But there's one thing in Plano that everyone loves - rich or poor, native or transplant, pre- or post-implant surgery - and that is Haggard Farm.

The Haggard name looms large in Plano history. The family settled there before the Civil War and owned vast tracts of land that now comprise large parts of modern Plano. You'll find the name on schools, parks, streets; the word "haggard" even describes how actor and Tony Romo brother-in-law Chace Crawford looked in his mug shot after he was busted for smoking weed there (see above).

And smack-dab in the middle of crowded, sprawling, hyper-developed Plano, at the intersection of two busy streets, are 120 acres of peaceful farmland populated by hay fields, cows, and llamas. Haggard Farm is the single biggest undeveloped piece of land left in Plano. I would dare say that every single person in town knows it well. A large proportion of them probably moo at the cows when they drive by. Or maybe that's just me.

The thing is, Haggard Farm is universally beloved. Whether you appreciate its history, enjoy having a little oasis of grass and livestock in the center of suburbia, or marvel at what must be its astronomical monetary value in a city where a one-acre lot can list for $825,000, it's a very cool place.

And it's about to be turned into a subdivision.

The Haggard family has decided to finally give up its wonderful, historical, charmingly anachronistic suburban farm to developers. Plans are already on the table to turn the land into 400+ homesites, plus areas of retail. Thank goodness. If there's anything Plano needs more of, it's places to shop and poorly built zero-lot-line McMansions.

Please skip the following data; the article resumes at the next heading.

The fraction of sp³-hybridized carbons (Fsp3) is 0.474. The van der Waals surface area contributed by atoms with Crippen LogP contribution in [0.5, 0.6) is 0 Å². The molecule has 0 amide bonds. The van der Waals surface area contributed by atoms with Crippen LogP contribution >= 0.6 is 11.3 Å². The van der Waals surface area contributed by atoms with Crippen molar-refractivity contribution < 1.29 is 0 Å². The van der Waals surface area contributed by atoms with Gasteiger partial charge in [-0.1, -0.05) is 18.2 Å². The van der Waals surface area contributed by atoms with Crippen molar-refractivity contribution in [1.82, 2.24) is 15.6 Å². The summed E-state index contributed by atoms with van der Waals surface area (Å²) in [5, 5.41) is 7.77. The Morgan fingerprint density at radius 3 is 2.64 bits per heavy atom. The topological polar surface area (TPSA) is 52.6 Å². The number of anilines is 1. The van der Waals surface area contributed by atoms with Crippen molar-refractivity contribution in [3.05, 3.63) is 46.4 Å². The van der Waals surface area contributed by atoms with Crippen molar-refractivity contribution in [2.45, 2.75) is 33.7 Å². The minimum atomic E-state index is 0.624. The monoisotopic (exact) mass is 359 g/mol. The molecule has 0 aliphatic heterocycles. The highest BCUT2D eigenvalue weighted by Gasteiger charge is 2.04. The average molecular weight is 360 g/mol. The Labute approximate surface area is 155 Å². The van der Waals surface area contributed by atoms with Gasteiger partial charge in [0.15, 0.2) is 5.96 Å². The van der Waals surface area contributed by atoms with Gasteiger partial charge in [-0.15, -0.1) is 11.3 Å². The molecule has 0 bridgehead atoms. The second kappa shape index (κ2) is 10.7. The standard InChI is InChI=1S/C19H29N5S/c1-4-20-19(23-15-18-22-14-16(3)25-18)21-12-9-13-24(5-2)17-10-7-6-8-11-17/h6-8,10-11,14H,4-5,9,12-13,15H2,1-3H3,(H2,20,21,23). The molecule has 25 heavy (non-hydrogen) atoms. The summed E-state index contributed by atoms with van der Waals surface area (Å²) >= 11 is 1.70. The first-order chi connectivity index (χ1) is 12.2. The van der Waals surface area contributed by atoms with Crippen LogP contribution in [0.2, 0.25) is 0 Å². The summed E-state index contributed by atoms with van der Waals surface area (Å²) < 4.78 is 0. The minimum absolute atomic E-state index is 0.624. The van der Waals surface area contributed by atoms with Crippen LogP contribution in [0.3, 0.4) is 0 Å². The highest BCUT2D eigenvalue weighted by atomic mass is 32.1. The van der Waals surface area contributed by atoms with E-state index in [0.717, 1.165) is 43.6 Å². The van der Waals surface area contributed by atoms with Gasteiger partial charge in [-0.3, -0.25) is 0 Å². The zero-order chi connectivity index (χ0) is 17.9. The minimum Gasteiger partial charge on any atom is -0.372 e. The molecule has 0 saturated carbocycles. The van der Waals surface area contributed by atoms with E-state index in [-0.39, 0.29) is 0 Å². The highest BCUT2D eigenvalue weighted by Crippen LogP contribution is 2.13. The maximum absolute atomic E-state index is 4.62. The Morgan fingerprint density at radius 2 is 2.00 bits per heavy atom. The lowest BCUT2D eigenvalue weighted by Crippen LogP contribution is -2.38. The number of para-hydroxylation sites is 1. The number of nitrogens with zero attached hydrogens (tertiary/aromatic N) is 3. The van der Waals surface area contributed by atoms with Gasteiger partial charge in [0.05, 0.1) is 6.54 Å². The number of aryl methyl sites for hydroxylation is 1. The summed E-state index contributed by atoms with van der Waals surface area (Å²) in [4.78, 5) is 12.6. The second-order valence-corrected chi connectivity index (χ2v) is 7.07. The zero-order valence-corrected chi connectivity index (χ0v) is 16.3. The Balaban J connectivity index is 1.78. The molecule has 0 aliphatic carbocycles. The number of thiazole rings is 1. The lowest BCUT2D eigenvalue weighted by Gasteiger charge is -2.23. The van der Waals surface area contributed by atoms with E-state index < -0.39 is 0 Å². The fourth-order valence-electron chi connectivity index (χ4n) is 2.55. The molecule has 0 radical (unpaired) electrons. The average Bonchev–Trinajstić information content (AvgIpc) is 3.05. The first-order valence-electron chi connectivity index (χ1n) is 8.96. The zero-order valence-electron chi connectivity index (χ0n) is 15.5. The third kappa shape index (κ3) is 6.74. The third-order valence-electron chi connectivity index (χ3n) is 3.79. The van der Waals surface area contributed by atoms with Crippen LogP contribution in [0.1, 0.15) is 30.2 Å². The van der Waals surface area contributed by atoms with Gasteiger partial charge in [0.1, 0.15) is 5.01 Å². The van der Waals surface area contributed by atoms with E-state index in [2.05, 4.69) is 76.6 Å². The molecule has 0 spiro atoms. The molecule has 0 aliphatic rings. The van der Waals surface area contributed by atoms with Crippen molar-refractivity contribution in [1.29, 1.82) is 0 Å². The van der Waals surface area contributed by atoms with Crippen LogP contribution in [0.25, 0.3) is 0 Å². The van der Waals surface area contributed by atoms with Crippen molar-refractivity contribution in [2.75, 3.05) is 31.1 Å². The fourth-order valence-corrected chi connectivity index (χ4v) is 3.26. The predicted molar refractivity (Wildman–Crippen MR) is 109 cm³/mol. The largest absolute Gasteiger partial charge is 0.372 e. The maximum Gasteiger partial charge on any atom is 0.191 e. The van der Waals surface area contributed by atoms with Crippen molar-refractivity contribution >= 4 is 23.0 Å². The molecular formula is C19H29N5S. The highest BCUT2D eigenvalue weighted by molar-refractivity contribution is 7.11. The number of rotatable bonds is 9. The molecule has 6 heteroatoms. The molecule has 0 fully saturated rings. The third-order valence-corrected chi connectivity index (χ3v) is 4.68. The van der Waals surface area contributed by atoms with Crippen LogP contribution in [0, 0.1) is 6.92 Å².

Remember, your turret-to-chimney ratio must be
approved by the homeowners association.
 I'm sorry the Haggards have made this decision. But it's their land, and their decision to make. They held out for decades, when the temptation to cash in on the Plano land boom must have been akin to Eve and the apple. There's speculation that the property taxes have become too much to justify the minimal level of farming that actually goes on there. Or that the family finally got an offer they couldn't refuse. Or just that they got tired of cleaning up llama turds.

My guess is they're pooping machines.
(These are not the Haggard llamas. There is no full-scale replica of Machu Picchu
 on Haggard Farm. Although I'll bet one of the new McMansions will have one.)
I'm sad that soon there will be no more Haggard Farm. A lot of people in Plano are sad. Losing a piece of your personal history is hard, especially one so unabashedly pleasant. I'll miss seeing the llamas when I drive through Plano. It's a hoot to see llamas in the middle of a featureless suburb. I wonder what will become of them. Someone needs to make sure they get a good home.

If the nearby Chili's starts serving llama fajitas, I'm going to be pissed.

1 comment:

  1. I am new in the area. I saw Llamas while driving on Custer Rd and was searching the net on what is this about, and whether I can take my kid to see farm-animals - or even may be to spend a whole afternoon in that farm.... I was so sad to realise that this will be gone! I wish that they had opened a Dude ranch, or park, or anything else to keep this neat place out there!